Coming to a new country can be overwhelming, exciting, and nerve-wracking at the same time too. Most people who move to a new culture, experience an adjustment period that we call culture shock. It occurs when the language, customs, signs, people, and symbols that you are used to and previously helped you to make such of your surroundings suddenly have no meaning or have new meanings. Many believe the four stages of culture shock that consists of:
- Honeymoon phase
During this first stage, everything you see and do in the country you are visiting is exciting and positive. Typically you’ll be full of energy and excitement while being busy settling in. You’ll participate in daily and routine activities with your new friends or host family.
2. Culture shock phase
The excitement has started to wear off, it suddenly shifted to something unknown, unfamiliar, and tedious. Minor things become difficult. It is important to note that this stage often coincides with the Wintertime which is especially difficult for students as they are dealing with the changes that come with our shorter days and longer nights. Winter blues are very common even to locals so this is a good time to stay busy and active. You may begin spending all your time with members of their home community as part of your comfort zone. You may start feeling discouraged, negative, isolated, and disoriented, not understanding the nuances of the new culture. There are times you even feel like giving up over little things like taking public transport, making phone calls, or navigating a school day that can become overwhelming.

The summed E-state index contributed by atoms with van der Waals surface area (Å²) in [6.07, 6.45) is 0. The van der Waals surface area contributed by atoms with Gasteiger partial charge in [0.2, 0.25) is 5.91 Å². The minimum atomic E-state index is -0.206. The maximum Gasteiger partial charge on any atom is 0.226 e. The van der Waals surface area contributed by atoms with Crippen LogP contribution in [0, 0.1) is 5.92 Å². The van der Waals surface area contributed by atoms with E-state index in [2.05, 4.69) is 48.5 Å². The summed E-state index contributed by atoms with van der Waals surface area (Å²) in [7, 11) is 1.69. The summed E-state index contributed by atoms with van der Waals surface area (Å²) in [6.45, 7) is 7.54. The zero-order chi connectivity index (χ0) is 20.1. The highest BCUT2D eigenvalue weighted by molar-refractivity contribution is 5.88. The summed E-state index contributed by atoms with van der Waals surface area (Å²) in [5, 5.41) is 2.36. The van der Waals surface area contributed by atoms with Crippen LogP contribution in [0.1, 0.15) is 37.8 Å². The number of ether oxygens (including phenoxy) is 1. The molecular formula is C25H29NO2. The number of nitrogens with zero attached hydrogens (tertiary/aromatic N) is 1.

3. Recovery phase
Here’s the stage where you start seeing the light in the tunnel. You’re beginning to gain a deeper understanding of their host culture, and as a result, greater respect for it. This process is gradual and longer than the other stages. Becoming an explorer in the new culture and being more positive towards it is part of the cultural adjustment.
4. Adjustment phase
Finally, you’ll become more comfortable in your new surroundings and more accepting of things you cannot change. The feeling of being a foreigner diminishes greatly and you may even begin to feel that the new country is your new home. The great thing about this stage is that you will develop a greater tolerance for what used to be strange and new.
The best strategy for coping with the various impacts of culture shock is to make a conscious effort to adjust to the new culture. Try some of these efforts to help make you feel at home in your new surroundings.
1. Get involved in some aspects of the new culture.
Volunteering is an excellent way to feel more accepted in your new environment. Being involved in anything that you’re interested in will make a world of difference
2. Take care of yourself.
Eat well, exercise, and get proper rest. Listen to your body more and meditate if the anxieties have gone up the roof to help you stay grounded. Remember, you’re not alone.
3. Make friends and develop relationships.
Getting to know local people will help you overcome cultural differences and understand the country. It will also show you how to be more sensitive to cultural norms and expectations.
4. Do something that reminds you of home.
Listening to your favorite music or cooking your home food can boost your mood when you are feeling homesick.
5. Avoid idealizing life back home.
Be more present and try to make the most of your stay while consciously adopting an open mind.